Published December 2, 2016
Because research shows that students who are proficient in reading by third grade are four times more likely to graduate, DPS is working to ensure 80% of our students meet this critical benchmark. At the Focus on Achievement session December 1, Board of Education members received an update on the district’s Early Literacy plan.
“We are working to ensure our kids are reading on target from the beginning because it is so important for their future,” said Assistant Superintendent for Elementary Education Brette Scott. “With the complexity of teaching literacy, the instructional expertise of the teacher is fundamental –and it’s important to understanding the emphasis we’ve put on professional learning.”
The results of the Foundations of Early Literacy professional learning thus far show that schools have made the most progress when they have:
School-level training satisfaction rates have increased each month throughout the school year with overall participant satisfaction rising to 92% in November.
“Based on what we’ve learned so far, we are making two primary shifts to further support development of deep literacy expertise in all of our schools,” said Associate Chief of Academics and Innovation Erin McMahon.
One change is to refine the early literacy specialist role and better integrate it with roles in the Teacher Leadership & Collaboration model. This would include developing higher intensity training with specific release time to execute their work, and to provide more comprehensive support and empower early literacy specialists as leaders in their schools. McMahon explained that teachers who are working full-time in the classroom need the additional release time to engage in professional development to ensure they aren’t overwhelmed with the workload. “We also want to ensure that every early literacy specialist is receiving a stipend in addition to the pay they receive for their teacher leader role,” McMahon said. “This extra duty pay also helps us pay for paraprofessionals to engage in this work.”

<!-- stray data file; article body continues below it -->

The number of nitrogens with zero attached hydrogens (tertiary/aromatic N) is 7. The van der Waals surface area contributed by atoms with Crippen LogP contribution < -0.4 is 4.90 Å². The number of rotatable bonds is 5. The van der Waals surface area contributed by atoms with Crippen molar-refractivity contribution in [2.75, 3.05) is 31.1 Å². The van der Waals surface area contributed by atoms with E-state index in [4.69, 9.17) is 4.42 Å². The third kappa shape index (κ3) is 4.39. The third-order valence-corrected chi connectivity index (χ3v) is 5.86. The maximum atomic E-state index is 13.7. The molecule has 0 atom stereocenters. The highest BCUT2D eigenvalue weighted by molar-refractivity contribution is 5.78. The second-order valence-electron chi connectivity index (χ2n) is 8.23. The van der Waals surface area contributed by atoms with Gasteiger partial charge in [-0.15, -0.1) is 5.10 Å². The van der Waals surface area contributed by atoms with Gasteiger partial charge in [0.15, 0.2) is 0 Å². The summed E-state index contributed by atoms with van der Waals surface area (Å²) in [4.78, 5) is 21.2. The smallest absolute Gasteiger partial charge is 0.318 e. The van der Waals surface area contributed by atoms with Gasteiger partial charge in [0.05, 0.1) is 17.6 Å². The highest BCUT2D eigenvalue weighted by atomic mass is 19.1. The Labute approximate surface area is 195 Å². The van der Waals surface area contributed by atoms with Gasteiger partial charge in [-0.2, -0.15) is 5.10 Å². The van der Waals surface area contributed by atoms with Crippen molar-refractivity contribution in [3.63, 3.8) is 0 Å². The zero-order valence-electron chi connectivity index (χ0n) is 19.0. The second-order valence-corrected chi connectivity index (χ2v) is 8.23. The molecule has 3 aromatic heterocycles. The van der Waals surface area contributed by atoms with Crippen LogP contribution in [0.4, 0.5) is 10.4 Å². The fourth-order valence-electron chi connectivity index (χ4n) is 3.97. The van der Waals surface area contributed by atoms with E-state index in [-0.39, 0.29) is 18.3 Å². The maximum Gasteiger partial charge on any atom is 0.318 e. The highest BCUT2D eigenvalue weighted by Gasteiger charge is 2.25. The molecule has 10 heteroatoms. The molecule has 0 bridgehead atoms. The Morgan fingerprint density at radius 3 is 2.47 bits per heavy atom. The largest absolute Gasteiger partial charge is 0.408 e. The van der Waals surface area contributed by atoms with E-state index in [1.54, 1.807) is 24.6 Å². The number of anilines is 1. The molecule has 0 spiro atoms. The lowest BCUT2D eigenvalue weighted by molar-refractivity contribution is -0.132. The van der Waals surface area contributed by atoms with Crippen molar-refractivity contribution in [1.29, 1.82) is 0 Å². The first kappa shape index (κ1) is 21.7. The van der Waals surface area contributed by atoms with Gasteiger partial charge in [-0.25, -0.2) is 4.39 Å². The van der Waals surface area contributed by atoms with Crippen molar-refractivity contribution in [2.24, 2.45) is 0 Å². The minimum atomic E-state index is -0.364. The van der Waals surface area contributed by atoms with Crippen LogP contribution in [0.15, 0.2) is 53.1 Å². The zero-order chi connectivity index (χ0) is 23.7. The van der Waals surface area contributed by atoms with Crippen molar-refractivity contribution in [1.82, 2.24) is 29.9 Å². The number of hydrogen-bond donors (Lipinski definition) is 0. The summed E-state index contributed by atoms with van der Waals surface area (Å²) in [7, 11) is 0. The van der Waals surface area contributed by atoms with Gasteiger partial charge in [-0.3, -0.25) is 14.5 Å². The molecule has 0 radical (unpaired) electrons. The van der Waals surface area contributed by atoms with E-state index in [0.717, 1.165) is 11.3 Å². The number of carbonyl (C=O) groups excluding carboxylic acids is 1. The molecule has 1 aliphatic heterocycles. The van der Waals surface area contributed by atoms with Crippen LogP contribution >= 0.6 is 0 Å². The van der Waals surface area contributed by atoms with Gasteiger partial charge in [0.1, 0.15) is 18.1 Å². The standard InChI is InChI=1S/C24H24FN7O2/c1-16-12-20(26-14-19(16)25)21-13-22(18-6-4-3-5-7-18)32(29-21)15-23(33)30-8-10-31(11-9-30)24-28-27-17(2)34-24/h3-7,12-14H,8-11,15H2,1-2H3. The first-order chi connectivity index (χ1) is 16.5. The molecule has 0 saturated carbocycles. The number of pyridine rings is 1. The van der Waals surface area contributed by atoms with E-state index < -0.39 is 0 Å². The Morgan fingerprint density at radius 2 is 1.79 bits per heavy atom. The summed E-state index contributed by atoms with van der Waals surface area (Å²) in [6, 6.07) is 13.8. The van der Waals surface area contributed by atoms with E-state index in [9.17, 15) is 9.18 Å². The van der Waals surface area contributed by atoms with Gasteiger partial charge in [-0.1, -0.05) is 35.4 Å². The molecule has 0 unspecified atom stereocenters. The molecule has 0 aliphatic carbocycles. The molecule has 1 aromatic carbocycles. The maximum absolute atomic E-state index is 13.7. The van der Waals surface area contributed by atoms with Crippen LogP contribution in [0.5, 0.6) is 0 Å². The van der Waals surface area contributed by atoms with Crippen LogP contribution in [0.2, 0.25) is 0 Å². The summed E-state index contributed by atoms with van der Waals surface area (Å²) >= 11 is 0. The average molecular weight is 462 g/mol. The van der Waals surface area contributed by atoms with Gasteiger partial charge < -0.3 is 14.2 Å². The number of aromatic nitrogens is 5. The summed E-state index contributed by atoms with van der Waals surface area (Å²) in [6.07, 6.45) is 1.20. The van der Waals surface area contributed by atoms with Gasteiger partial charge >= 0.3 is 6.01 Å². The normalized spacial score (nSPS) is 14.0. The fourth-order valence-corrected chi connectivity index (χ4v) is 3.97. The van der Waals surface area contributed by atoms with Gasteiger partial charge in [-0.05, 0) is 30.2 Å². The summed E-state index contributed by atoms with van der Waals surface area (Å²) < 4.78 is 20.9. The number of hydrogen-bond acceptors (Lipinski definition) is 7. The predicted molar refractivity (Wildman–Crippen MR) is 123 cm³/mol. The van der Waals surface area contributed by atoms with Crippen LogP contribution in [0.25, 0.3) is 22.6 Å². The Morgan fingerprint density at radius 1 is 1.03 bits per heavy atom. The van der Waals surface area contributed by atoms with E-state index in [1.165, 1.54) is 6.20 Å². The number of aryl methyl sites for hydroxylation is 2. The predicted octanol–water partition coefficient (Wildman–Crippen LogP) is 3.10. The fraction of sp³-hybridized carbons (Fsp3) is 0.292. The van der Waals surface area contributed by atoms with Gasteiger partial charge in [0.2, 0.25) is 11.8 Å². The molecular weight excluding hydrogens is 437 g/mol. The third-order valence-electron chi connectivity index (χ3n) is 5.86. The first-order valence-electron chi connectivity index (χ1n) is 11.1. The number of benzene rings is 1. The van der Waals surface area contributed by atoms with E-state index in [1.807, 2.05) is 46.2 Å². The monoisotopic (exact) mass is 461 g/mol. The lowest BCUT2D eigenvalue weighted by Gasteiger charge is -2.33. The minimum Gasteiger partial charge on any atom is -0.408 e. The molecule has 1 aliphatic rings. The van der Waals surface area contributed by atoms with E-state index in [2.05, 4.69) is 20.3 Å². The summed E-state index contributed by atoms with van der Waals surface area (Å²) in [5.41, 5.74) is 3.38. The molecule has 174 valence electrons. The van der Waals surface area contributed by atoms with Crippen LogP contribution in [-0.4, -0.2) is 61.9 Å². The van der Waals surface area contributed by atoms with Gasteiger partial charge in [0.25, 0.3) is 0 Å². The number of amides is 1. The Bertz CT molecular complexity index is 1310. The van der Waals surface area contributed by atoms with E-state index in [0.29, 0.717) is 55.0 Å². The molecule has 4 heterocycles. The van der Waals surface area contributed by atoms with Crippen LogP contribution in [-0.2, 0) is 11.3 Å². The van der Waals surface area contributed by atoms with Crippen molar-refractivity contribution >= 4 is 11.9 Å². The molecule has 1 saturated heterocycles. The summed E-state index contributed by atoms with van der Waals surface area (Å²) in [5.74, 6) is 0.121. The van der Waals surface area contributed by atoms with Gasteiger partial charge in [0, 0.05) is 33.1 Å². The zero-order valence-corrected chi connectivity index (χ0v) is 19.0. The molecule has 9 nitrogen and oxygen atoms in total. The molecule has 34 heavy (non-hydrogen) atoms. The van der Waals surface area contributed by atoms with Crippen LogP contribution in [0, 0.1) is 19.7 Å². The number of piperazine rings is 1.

The other shift in the plan is to focus summer training on deepening literacy expertise for the early literacy specialist role and having specialists work with ECE through third-grade teachers in their buildings.
A panel of early literacy specialists, principals, deans and Guided Reading Plus-trained teachers spoke with the board about their experiences.
“Sam” Susan-Marie Farmen, an early literacy specialist and dean of instruction at Place Bridge Academy, said, “I don’t know how I would do what I do well, and build capacity and coach my colleagues, and learn new things, without the time I’ve been given to do it. You really are having to learn something yourself and then turn and teach it to others.”
“We just need more time for professional development. We’ve really struggled with when we’re going to learn this content. We’ve tried to do it on blue/green days because the only other time we have is in the morning before the school day, and that’s just not enough time to get in depth about much of anything,” said Alison Hansen, early literacy specialist and classroom teacher at Dora Moore ECE-8. “If this is something we’re really going to prioritize, we really need the additional time for it.”
“The goal and emphasis on early literacy is the right place to be and I am really proud to work for a district where that is our focus,” said Jessica Buckley, principal at Escuela Valdez. “One of our strengths as a school is that we’ve identified the strengths of the people we have and we hire to complement that to create in-house expertise. I really support the idea of training early literacy specialists so we have site-based in-school expertise so we can continue to provide the supports needed to align with the diverse needs of our teachers.”
Read the full presentation here.